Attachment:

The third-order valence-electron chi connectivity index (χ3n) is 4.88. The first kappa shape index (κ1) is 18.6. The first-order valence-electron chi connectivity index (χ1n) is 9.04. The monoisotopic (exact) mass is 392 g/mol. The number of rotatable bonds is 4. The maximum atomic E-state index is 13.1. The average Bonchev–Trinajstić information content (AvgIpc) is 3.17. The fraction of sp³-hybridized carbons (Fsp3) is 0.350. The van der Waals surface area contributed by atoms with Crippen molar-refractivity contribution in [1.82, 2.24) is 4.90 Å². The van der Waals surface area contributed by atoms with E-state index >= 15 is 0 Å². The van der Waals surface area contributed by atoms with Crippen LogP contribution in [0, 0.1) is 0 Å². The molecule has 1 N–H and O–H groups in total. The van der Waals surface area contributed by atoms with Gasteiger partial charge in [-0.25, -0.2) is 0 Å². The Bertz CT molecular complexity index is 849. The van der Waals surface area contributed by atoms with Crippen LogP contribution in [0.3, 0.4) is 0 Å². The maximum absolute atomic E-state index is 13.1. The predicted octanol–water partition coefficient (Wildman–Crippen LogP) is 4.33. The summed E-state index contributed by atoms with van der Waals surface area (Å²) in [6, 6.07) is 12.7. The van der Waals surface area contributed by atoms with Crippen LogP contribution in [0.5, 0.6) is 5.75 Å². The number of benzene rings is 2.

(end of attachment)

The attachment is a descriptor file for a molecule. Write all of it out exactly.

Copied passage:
The third-order valence-electron chi connectivity index (χ3n) is 4.88. The first kappa shape index (κ1) is 18.6. The first-order valence-electron chi connectivity index (χ1n) is 9.04. The monoisotopic (exact) mass is 392 g/mol. The number of rotatable bonds is 4. The maximum atomic E-state index is 13.1. The average Bonchev–Trinajstić information content (AvgIpc) is 3.17. The fraction of sp³-hybridized carbons (Fsp3) is 0.350. The van der Waals surface area contributed by atoms with Crippen molar-refractivity contribution in [1.82, 2.24) is 4.90 Å². The van der Waals surface area contributed by atoms with E-state index >= 15 is 0 Å². The van der Waals surface area contributed by atoms with Crippen LogP contribution in [0, 0.1) is 0 Å². The molecule has 1 N–H and O–H groups in total. The van der Waals surface area contributed by atoms with Gasteiger partial charge in [-0.25, -0.2) is 0 Å². The Bertz CT molecular complexity index is 849. The van der Waals surface area contributed by atoms with Crippen LogP contribution in [0.3, 0.4) is 0 Å². The maximum absolute atomic E-state index is 13.1. The predicted octanol–water partition coefficient (Wildman–Crippen LogP) is 4.33. The summed E-state index contributed by atoms with van der Waals surface area (Å²) in [6, 6.07) is 12.7. The van der Waals surface area contributed by atoms with Crippen LogP contribution in [0.5, 0.6) is 5.75 Å². The number of benzene rings is 2.